Pedro Almodóvar’s 1999 film All About My Mother is a massive drama of tremendous and confusing power, in which the emotions start at 8, leap to 10, and stay pinned in the red throughout. But this film also handles its wild material with deceptive nuance, dealing with a plot that even soap opera writers would deem far-fetched if not for Almodóvar’s sincerity. Cecilia Roth’s starring performance as Manuela, an Argentine nurse in Madrid and then Barcelona who is left devastated after her son Esteban dies in a car accident, does a lot to keep the film grounded. Roth doesn’t overplay. She pulls out the stops when called for (the scene where she sees her son die is agonizing to watch), but navigates every feverish plot twist and coincidence with perfect plausibility. If there was a hint otherwise from her, the tone of the film would be ruined, and Roth is never less than totally honest. Manuela is the rock for the other characters to bounce off of, from her old best friend, a transgender prostitute named Agrado (Antonia San Juan in a lively and moving turn), to Rosa (Penelope Cruz), a pregnant, HIV-positive nun. Many of the characters are sketched with broad strokes, as would be expected from a director this influenced by sensationalized ’50’s melodramas, but they are also paradoxically given dignity, complexity and depth. And it is finally this humanity, found in places and characters that would have easily made for utter caricature in less talented, wise and generous hands, that elevates All About My Mother into the realm of at least a minor classic. The film screens here in a 35mm print, closing out UW Cinematheque’s extensive fall retrospective on Almodóvar. —Mike Noto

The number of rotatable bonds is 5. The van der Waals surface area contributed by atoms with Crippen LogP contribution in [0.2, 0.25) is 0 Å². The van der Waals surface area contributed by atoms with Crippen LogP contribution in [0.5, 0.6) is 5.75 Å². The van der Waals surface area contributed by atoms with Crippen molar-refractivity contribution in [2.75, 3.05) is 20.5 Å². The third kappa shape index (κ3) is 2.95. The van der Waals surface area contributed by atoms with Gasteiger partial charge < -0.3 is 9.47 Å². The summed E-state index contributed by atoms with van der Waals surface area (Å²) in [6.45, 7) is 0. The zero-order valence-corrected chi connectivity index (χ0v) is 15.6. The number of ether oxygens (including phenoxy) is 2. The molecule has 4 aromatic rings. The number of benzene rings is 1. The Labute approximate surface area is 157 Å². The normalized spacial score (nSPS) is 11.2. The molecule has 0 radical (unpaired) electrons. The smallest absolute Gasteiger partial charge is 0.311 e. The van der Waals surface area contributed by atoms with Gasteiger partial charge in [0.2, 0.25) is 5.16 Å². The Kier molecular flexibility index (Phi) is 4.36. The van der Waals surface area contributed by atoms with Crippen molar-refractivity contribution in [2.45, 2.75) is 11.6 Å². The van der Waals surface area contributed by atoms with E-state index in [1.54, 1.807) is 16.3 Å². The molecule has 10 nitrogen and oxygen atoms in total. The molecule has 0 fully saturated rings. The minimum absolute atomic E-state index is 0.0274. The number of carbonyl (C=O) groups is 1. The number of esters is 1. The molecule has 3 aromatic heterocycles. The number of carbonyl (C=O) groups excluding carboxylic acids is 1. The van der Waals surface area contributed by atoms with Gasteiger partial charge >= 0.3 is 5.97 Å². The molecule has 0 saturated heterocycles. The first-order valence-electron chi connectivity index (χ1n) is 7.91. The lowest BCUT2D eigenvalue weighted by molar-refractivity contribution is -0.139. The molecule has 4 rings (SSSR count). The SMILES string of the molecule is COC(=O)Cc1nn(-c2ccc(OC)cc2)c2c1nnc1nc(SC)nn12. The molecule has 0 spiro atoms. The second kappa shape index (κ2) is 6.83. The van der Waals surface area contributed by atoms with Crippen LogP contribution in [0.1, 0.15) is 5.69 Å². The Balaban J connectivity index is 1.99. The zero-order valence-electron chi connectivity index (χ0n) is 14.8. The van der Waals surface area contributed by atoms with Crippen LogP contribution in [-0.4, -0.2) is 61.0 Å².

Chris Speed/Dave King/Chris Tordini Trio. Arts + Literature Laboratory, 8 p.m.
Multi-reed instrumentalist Chris Speed serves as an important piece of the New york scene, composing, improvising, and performing with figures such as Mary Halvorson, Trevor Dunn, and Craig Taborn. His jazz career incorporates a number of styles ranging from deconstructions of classical music to free jazz to rock-infused Downtown music. His trio, in collaboration with drummer Dave King (of The Bad Plus) and bassist Chris Tordini, communicates a take on jazz that is starkly traditional, but nevertheless avant-garde and progressive. The trio’s 2014 release Really OK moves between hooky, melodic jazz tunes that suggest a standard-like, popular style, and a share of abrasively free, mathy passages. The trio ties the album together, however, through sheer expression and impassioned playing. On standout track “All Of Me,” Speed establishes a meandering melody that, when reinforced by King and Tordini, finds its place in the shape of a sentimental tune suggesting a charming naivety. The trio shifts energy on “Nimble Demons”, a track in which Speed, amidst jolting, spasmodic surges, reintroduces an angular motif that protrudes against the free, thick textures of the trio. —Emili Earhart